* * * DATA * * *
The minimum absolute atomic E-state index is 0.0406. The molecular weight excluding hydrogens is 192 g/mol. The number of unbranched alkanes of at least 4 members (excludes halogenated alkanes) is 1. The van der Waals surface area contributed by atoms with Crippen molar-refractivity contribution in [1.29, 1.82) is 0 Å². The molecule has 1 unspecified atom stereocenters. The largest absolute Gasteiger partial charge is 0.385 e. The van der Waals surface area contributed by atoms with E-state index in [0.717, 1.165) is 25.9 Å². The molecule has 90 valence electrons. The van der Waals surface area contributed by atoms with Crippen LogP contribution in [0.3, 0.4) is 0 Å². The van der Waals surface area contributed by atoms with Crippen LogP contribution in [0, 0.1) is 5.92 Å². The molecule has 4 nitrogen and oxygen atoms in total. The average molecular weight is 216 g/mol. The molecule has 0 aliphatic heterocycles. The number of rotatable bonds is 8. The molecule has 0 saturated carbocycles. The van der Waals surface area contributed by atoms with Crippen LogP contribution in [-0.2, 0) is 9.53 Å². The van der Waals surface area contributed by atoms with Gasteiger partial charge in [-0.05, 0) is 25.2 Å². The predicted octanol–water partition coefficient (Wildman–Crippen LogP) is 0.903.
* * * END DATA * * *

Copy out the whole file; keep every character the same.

The minimum absolute atomic E-state index is 0.0406. The molecular weight excluding hydrogens is 192 g/mol. The number of unbranched alkanes of at least 4 members (excludes halogenated alkanes) is 1. The van der Waals surface area contributed by atoms with Crippen molar-refractivity contribution in [1.29, 1.82) is 0 Å². The molecule has 1 unspecified atom stereocenters. The largest absolute Gasteiger partial charge is 0.385 e. The van der Waals surface area contributed by atoms with E-state index in [0.717, 1.165) is 25.9 Å². The molecule has 90 valence electrons. The van der Waals surface area contributed by atoms with Crippen LogP contribution in [0.3, 0.4) is 0 Å². The van der Waals surface area contributed by atoms with Crippen LogP contribution in [0, 0.1) is 5.92 Å². The molecule has 4 nitrogen and oxygen atoms in total. The average molecular weight is 216 g/mol. The molecule has 0 aliphatic heterocycles. The number of rotatable bonds is 8. The molecule has 0 saturated carbocycles. The van der Waals surface area contributed by atoms with Crippen LogP contribution in [-0.2, 0) is 9.53 Å². The van der Waals surface area contributed by atoms with Gasteiger partial charge in [-0.05, 0) is 25.2 Å². The predicted octanol–water partition coefficient (Wildman–Crippen LogP) is 0.903.